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Re: LaTeX format or multiline TeX
*To*: mathgroup at smc.vnet.net
*Subject*: [mg19971] Re: LaTeX format or multiline TeX
*From*: paulh at wolfram.com (P.J. Hinton)
*Date*: Thu, 23 Sep 1999 23:26:20 -0400
*Organization*: "Wolfram Research, Inc."
*References*: <7sa2v1$m4t@smc.vnet.net>
*Sender*: owner-wri-mathgroup at wolfram.com
In article <7sa2v1$m4t at smc.vnet.net>, Rita Bijlsma <R.Bijlsma at iri.tudelft.nl> writes:
> Is is possible to have mathematica give a formula in TeX format
> that will in TeX be written over several lines?
>
> Or, is LaTeX format possible (which is for me easier to read
>and adjust)
>
> Thanks for all and any help!,
If you're still running Mathematica 2.x under some form of
VMS, then the answer is no. You will have to write your
own formatting function to compute linebreaks.
Under Mathematica 3.0 and 4, the TeXForm[] function is capable
querying the front end for line break information, provided
that the kernel is being run from the front end and that the
expression supplied by the user is a box form or a Cell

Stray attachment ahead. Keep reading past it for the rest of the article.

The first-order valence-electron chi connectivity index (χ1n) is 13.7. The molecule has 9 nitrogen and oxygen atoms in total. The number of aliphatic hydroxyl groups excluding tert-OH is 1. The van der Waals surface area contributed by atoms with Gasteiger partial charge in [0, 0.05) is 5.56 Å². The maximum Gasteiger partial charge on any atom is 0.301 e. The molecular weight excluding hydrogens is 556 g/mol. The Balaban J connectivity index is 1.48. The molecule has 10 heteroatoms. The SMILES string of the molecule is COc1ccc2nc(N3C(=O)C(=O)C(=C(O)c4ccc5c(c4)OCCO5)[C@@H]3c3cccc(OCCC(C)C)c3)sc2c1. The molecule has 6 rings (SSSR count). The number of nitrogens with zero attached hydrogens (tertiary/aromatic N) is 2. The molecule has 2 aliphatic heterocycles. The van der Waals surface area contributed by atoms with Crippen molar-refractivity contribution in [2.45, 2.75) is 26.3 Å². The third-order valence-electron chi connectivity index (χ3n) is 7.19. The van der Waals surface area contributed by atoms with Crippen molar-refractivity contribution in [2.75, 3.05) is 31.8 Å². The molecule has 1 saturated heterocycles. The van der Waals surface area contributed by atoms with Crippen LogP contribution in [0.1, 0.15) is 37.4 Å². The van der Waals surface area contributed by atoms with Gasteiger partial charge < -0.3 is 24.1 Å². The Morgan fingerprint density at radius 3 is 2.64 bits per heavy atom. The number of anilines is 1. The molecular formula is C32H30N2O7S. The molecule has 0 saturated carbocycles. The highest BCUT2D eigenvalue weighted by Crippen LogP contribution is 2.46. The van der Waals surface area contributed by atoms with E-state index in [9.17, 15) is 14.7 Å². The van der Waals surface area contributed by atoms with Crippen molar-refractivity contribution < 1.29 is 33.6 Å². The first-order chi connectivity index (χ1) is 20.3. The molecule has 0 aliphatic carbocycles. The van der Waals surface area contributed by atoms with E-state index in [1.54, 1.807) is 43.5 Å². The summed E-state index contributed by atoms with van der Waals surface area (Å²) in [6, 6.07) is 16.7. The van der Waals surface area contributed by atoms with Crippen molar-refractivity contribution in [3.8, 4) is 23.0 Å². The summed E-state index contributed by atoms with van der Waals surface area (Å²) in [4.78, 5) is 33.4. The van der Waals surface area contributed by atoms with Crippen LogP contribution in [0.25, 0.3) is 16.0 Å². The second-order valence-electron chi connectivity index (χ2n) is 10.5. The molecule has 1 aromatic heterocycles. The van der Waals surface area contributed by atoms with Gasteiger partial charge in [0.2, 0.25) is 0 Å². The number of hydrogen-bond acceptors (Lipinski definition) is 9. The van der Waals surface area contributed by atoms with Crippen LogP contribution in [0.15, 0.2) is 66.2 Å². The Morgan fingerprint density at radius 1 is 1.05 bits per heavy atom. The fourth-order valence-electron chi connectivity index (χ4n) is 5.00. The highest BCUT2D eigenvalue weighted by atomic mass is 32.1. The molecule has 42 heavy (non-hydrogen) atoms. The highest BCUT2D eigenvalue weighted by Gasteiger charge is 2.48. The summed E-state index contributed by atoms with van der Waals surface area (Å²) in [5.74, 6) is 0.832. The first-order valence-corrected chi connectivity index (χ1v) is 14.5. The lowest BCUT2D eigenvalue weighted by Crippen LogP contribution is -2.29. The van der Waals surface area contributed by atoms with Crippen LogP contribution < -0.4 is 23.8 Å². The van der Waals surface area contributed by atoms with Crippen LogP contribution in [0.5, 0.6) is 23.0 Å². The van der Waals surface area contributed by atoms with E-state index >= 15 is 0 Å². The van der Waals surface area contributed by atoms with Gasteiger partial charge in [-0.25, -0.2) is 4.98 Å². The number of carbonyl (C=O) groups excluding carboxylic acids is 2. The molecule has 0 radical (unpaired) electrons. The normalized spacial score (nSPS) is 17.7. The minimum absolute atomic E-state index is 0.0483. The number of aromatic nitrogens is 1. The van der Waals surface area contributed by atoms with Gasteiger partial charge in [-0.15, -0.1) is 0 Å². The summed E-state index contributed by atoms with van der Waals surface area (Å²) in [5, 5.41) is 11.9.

expression with box form contents.
Let's say that I wanted to take the result of Expand[(x + y)^20]
and format it with TeXForm[]. The syntax for doing this would
be
TeXForm[ToBoxes[Expand[(x + y)^20]]]
If you were writing this to a file, you could also do:
ToString[ToBoxes[Expand[(x + y)^20], TeXForm]
The front end computes the line breaks based on the default
font sizes and format types defined by your style sheet or
inherited from global values. If you want greater control
over this, you can do something along the lines of:
ToString[
Cell[
BoxData[ToBoxes[Expand[(x + y)^20], TraditionalForm]],
FontFamily -> "Times",
FontSize -> 14,
PageWidth -> 640
],
TeXForm
]
If your windowing environment provides TeX Computer Modern fonts
so that they can be used in notebooks, you can specify that this
font be used at the size used in your TeX documents, and the
linebreak calculations will be pretty much on target.
Note that there are several macros that are emitted by the output
of TeXForm. You can find definitions for these macros in
notebook.sty, which appears on the Mathematica CD-ROM.
--
P.J. Hinton
Mathematica Programming Group paulh at wolfram.com
Wolfram Research, Inc.
Disclaimer: Opinions expressed herein are those of the author alone.
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